Posts tagged: wishbone

2013 and I’m Back

By , 10 March, 2013 11:22

Picture of small bass and rocklingTo pop my 2013 cherry, I hit the shingle at Seaford last week for a rare (for me) daytime session. Was on the beach and setup by about 9.30am on a rising tide. Water was dead calm with a hint of colour. Breeze was from behind the beach and the sky overcast. High water was going to be around 1pm.

Decided to use just the one rod, wishbone rig with blinged hook lengths and baited with lug and squid tipping.

The only thing that was going to ruin the day were the shingle shifters re doing the beach profile as part of the sea defences annual maintenance. Big trucks up and down the beach delivering the shingle and the bulldozers doing the profiling. Got a bit too close at one point and almost engulfed the guy fishing to my left!

First rod tip nodding of the day resulted in a double shot of fakking rockling and the smallest bass I have ever seen on the beach.

Picture of small dabNext up was a single dab about quarter of an hour later. From then on, it was small dabs with a handful of rockling. I was hoping for plaice and maybe a flounder for the species hunt but it wasn’t to be.

By about 12, I was done in, my back was screaming and I had to pack it in. Shame really ‘cos it was not long before high water and I’m sure, I’d have had better results then. Anyhoo, it was great to be back out again, even for a short while and started off this years species hunt with three in the bag.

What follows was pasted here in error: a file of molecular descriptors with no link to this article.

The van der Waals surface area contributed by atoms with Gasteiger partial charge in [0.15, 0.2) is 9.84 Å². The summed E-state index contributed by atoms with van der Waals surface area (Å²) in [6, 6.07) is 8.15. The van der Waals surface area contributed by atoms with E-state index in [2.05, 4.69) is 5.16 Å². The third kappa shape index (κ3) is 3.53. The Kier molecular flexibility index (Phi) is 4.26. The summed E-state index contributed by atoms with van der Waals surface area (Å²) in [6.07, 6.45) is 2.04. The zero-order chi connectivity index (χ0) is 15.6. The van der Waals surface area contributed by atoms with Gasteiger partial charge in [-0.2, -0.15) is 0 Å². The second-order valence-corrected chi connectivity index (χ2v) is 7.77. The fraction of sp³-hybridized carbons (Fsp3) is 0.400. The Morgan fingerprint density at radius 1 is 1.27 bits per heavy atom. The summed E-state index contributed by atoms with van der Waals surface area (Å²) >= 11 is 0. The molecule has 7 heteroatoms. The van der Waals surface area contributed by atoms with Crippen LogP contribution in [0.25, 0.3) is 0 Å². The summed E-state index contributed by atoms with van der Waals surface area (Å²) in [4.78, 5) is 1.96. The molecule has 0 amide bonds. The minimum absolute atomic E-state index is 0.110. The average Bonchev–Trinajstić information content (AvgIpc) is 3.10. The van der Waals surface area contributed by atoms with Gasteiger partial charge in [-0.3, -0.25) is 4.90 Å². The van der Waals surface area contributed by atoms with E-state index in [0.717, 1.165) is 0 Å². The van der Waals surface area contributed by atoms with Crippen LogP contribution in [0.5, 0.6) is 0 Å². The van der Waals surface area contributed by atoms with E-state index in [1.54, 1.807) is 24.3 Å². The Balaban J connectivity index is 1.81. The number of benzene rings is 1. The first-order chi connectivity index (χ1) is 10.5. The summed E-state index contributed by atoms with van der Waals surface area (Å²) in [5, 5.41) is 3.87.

By , 17 August, 2010 19:35

A method of fishing to baits close together on the bottom. There are various ways of  it being tied and is much down to personal preference and whether you want it fixed, sliding on a paternoster or running ledger. The diagram shows the construction of a paternoster variation of the rig. The beads can be adjusted or can be fixed. The hooks can be plain or ‘blinged’ with sequins and/or beads to act as an attractor for flatties.

1. If using on a paternoster, tie a swivel onto the end of your dropper, if using a ledger, tie a swivel to end of the initial hook length.

2. Take a length of line to used as the new hook length and thread it through the end swivel.

3. Thread two or three beads onto the new hook length on either side of the swivel.

4. Use a sliding stop or stop knot after the beads.

5. Tie hook onto either end of the new hook length.

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